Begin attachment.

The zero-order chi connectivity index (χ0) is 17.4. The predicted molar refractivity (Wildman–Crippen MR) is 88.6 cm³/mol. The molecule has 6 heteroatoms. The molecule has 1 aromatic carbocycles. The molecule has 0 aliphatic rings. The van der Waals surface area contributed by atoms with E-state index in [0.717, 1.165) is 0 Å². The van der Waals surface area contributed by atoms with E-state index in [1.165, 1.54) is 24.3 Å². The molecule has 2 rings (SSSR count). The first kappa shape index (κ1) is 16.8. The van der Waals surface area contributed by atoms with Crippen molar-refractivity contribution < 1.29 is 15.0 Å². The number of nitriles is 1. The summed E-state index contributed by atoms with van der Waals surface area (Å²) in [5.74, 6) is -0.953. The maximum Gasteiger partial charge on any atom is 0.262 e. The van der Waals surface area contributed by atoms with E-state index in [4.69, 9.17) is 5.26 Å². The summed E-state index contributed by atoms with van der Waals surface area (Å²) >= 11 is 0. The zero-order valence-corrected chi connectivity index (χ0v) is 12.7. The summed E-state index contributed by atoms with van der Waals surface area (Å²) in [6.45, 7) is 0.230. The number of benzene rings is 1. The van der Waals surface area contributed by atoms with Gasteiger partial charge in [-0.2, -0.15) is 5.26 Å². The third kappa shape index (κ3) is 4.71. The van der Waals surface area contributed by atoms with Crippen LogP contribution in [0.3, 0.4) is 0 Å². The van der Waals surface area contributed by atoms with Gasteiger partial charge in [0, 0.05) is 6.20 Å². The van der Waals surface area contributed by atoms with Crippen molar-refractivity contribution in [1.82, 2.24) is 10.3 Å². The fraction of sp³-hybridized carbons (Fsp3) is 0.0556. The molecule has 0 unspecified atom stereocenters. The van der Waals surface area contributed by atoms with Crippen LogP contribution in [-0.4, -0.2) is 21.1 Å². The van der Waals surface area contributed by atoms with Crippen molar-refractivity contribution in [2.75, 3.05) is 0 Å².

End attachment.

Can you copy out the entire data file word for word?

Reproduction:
The zero-order chi connectivity index (χ0) is 17.4. The predicted molar refractivity (Wildman–Crippen MR) is 88.6 cm³/mol. The molecule has 6 heteroatoms. The molecule has 1 aromatic carbocycles. The molecule has 0 aliphatic rings. The van der Waals surface area contributed by atoms with E-state index in [0.717, 1.165) is 0 Å². The van der Waals surface area contributed by atoms with E-state index in [1.165, 1.54) is 24.3 Å². The molecule has 2 rings (SSSR count). The first kappa shape index (κ1) is 16.8. The van der Waals surface area contributed by atoms with Crippen molar-refractivity contribution < 1.29 is 15.0 Å². The number of nitriles is 1. The summed E-state index contributed by atoms with van der Waals surface area (Å²) in [5.74, 6) is -0.953. The maximum Gasteiger partial charge on any atom is 0.262 e. The van der Waals surface area contributed by atoms with E-state index in [4.69, 9.17) is 5.26 Å². The summed E-state index contributed by atoms with van der Waals surface area (Å²) >= 11 is 0. The zero-order valence-corrected chi connectivity index (χ0v) is 12.7. The summed E-state index contributed by atoms with van der Waals surface area (Å²) in [6.45, 7) is 0.230. The number of benzene rings is 1. The van der Waals surface area contributed by atoms with Gasteiger partial charge in [-0.2, -0.15) is 5.26 Å². The third kappa shape index (κ3) is 4.71. The van der Waals surface area contributed by atoms with Crippen LogP contribution in [0.3, 0.4) is 0 Å². The van der Waals surface area contributed by atoms with Gasteiger partial charge in [0, 0.05) is 6.20 Å². The van der Waals surface area contributed by atoms with Crippen molar-refractivity contribution in [1.82, 2.24) is 10.3 Å². The fraction of sp³-hybridized carbons (Fsp3) is 0.0556. The molecule has 0 unspecified atom stereocenters. The van der Waals surface area contributed by atoms with Crippen LogP contribution in [-0.4, -0.2) is 21.1 Å². The van der Waals surface area contributed by atoms with Crippen molar-refractivity contribution in [2.75, 3.05) is 0 Å².